Two Paths, The Mount of Olives, Palm Sunday, and “Good Thursday”

There are two distinctive paths on the Mount of Olives, east of Jerusalem, both leading down to the Old City, intersecting at the Kidron Valley near the traditional Garden of Gethsemane.  Both are thousands of years old, though paved with asphalt, with worn bed-rock showing here and there, indicating that the modern paths mirror the ancient ones. I have walked them both many times, alone, and with my students or with tour groups.  With all the hodge-podge building “development” on the Mt of Olives in the 20th century they are difficult to show in a modern photograph, but you can see them very clearly in this 19th century photo. The northern path leads almost directly to the summit of the mountain, where the “Chapel of the Ascent” and the old Mt of Olives Hotel are today (where I first stayed in July, 1962). The southern path connects with Bethany and Bethphage, and today leads down the slope by the Seven Arches hotel–where all the tour buses park to photograph the Old City. It goes past Dominus Flevit (where Jesus wept), and like the northern path, ends near the Garden of Gethsemane at the Kidron. The northern path is referred to as the “ascent” and the southern as the “descent.”


When King David’s son Absalom sought to depose him we read that David left the city on foot, up the northern path called the “ascent” (מַעֲלֶה):

 But David went up the ascent of the Mount of Olives, weeping as he went, barefoot and with his head covered. And all the people who were with him covered their heads, and they went up, weeping as they went….While David was coming to the summit, where people would prostrate themselves to God. . . (2 Samuel 15:30, 32).

Today is Palm Sunday, marking the day, according to the chronology of the Gospel of John, that Jesus rode a donkey down the slope of the Mount of Olives on the southern “descent” path from Bethany and Bethphage, hailed openly by the crowds for the first time as the Messianic “son of David”–a revolutionary move if there ever was one.   (John 12:12-19). Although most of my academic colleagues would suggest this event never happened and the gospel writers insert it to “fulfill prophecy,” I am convinced quite the opposite is the case. It is Jesus who is self-consciously acting out or pantomiming the messianic prophecy of Zechariah 9:9 in the most deliberate manner–signaling the imminence of the Kingdom of God with the arrival of its rightful King! The gospel of Mark adds further details–with Jesus descending and ascending the Mt of Olives repeatedly during this last week of his life–staying with his disciples at Bethany, and every morning walking down into the city (Mark 11:1-14).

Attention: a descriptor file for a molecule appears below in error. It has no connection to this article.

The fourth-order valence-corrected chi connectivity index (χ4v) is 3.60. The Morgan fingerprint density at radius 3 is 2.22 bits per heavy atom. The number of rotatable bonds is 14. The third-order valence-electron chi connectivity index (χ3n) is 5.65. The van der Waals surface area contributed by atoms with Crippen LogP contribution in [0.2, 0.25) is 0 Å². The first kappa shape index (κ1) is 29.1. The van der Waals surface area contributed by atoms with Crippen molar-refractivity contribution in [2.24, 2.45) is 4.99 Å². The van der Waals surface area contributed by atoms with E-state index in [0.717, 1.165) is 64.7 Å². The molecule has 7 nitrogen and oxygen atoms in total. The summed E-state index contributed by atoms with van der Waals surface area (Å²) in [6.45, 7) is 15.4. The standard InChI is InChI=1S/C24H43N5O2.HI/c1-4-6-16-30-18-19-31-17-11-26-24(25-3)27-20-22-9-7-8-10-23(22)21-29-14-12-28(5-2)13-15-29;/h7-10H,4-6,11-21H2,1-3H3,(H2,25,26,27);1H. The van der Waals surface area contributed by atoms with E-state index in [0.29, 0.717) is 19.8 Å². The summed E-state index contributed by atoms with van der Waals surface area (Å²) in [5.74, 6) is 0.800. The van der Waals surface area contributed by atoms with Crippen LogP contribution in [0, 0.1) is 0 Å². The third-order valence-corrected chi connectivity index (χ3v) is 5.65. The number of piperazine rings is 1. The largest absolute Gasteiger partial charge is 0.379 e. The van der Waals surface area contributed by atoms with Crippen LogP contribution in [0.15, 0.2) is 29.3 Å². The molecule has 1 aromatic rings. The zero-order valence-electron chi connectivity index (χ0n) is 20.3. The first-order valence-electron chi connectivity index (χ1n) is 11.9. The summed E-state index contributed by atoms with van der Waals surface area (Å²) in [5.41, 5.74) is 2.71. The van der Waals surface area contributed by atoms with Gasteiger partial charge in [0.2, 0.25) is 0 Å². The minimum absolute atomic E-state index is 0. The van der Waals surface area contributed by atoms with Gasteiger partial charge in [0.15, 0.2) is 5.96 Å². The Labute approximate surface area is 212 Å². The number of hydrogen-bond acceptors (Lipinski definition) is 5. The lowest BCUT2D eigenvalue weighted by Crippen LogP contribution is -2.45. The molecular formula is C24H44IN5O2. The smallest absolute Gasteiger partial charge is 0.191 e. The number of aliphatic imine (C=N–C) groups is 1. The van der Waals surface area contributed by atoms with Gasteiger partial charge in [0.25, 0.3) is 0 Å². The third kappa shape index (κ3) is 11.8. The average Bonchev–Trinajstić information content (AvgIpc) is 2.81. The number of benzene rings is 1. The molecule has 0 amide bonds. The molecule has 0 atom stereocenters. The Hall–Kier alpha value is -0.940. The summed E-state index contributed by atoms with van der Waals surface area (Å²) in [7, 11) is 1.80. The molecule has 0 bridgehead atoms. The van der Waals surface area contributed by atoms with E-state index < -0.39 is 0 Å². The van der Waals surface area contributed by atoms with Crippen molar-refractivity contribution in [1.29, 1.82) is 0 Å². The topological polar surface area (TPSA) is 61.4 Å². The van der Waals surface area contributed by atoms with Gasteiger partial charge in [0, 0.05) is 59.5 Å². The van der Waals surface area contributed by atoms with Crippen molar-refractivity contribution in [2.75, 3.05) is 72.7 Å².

I have argued elsewhere, both in my book, The Jesus Dynasty, and in various posts on this blog, that Jesus was crucified on a Thursday, not a Friday, and that the place of his crucifixion was the summit of the Mount of Olives--not the traditional site of the Church of the Holy Sepulchre or the so-called “Garden tomb” north of Damascus Gate. The arguments for this location are based on our oldest text referring to the location of Jesus’ execution–one that connects it to the well-identified miphqad altar halfway up the slope of the Mt of Olives (Hebrews 13:10-13). I won’t rehearse here either the arguments for a Thursday rather than a Friday crucifixion–nor this location on the Mt of Olives–but you can read the full detailed arguments here: Jesus Died on a Thursday Not a Friday and Locating Golgotha.


My point today, on this Palm Sunday, is to think of the irony of Jesus riding down the southern path on the donkey as that fatal week began, and carrying his cross up the northern ascent path early Thursday morning–exiting out what is now called St Stephen’s Gate, stumbling along the way, crossing the Kidron, passing the Gethsemane area, and being executed at the summit–the “place of the skull.” Somehow the juxtaposition of the geography of these “Two Paths” echoes the poignant irony of both the events and the setting that Passover week of 30 CE.


The bedrock outcropping at the Summit of the Mt of Olives where the Romans crucified their victims in "front of the city" facing the Temple Mount.
The bedrock outcropping at the Summit of the Mt of Olives where the Romans crucified their victims in “front of the city” facing the Temple Mount.

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